“Everybody assumes that the reason teens are bad drivers is because they’re inexperienced,” Epstein said. “But it’s funny, when you look at teens driving during that learner’s permit period where they have to have somebody in the car, they aren’t getting in wrecks. They’re actually pretty good drivers during that learning permit period. But as soon as they get that independent driver’s license, their risk goes through the roof.”
Epstein’s and other research suggests this jump in crashes may be because many traditional driver’s education curriculums, both in and out of schools, focus on teaching students road rules and laws and basic driving moves—such as turns or parallel parking—but not the attention and control skills young people need to safely drive during long stretches of traffic or rural roads at night.
“We do know that brain development in the frontal lobes—where executive functioning occurs—is one of the later things to develop throughout the teens and young adulthood,” Epstein said. “So some of those executive functioning skills that you need when you’re driving, whether it’s planning or shifting attention or any of those higher-order cognitive skills that are really critical to driving, are still coming on board.”
Simulating Driving Skills
The FOCAL program initially targeted 16- to 19-year-olds with attention deficit hyperactivity disorder, those old enough to receive full driver’s licenses even in states with graduated driving laws that limit driving access for younger teenagers. Students in the program first trained in five 1.5-hour sessions in a simulator which required them to drive in a realistic setting while also occasionally doing a visual task in a center console.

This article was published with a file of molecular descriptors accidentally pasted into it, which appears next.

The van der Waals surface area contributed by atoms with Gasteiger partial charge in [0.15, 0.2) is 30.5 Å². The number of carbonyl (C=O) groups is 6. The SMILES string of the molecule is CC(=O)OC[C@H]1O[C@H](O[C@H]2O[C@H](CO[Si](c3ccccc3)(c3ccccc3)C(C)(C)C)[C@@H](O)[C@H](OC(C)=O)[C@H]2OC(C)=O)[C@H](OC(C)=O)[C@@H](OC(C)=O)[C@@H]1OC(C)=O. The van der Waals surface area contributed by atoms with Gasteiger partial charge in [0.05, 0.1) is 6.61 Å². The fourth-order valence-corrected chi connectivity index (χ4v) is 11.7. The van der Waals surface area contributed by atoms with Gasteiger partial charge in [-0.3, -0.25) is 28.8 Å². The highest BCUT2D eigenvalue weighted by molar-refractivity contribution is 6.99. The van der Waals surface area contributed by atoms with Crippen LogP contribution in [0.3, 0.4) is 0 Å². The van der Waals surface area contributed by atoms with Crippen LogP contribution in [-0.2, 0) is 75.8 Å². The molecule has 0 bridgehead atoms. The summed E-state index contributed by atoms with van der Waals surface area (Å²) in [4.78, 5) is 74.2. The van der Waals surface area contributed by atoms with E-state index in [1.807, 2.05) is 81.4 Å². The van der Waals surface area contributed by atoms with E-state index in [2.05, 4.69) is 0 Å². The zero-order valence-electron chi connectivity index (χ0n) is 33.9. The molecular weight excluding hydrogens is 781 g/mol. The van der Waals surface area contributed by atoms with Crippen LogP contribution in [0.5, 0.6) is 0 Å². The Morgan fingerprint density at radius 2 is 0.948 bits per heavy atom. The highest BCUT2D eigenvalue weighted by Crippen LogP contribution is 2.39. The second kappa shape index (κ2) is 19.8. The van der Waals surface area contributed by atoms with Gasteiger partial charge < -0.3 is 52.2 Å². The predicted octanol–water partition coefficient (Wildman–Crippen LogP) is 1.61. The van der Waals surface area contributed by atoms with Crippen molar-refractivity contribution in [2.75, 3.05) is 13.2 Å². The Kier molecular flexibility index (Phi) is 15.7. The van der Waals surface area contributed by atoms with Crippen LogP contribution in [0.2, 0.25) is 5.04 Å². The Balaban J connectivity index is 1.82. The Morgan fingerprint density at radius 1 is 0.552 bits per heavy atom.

“We’re always doing secondary tasks when we’re driving. Some of those are driving-related—looking at the speedometer or looking in the rear-view mirror—and some of them are non-driving secondary tasks like looking at a billboard or looking at our phone,” Epstein said.
“We learn through experience that long glances away from the roadway are a bad thing and we shouldn’t do them, but an inexperienced driver doesn’t have those miles under their belt, so to speak, to really have learned that skill,” he said.
Afterward, researchers installed cameras and sensors in the students’ real cars to track how often they looked away from the road for longer periods and how often they crashed or slammed on their brakes.
Epstein and his colleagues are now studying how young drivers focus differently in social situations. The researchers have also made the software for the FOCAL program freely available to schools that want to add attention training to their driver’s education curriculums, though adding the full simulator and eye-tracking equipment could cost hundreds of dollars. The researchers are working now to recreate the intervention using a virtual reality program and glasses, which are more commonly available.
The difference the program made in young drivers’ behavior was “meaningful,” Fabiano said.
Even without a simulation, Fabiano recommended schools work to integrate more attention practice into students’ formal driver’s education curriculum, as well as provide models for parents to help students practice at home.
“Driver’s education has been embedded in schools for a long time, and we know that parents are very concerned about their teens’ transition to driving,” he said. “So schools could think about this as an opportune time to engage with parents and create opportunities [for parents] to build upon or reinforce what the driving instructor has been talking about or doing with the teen in the driver’s education class.”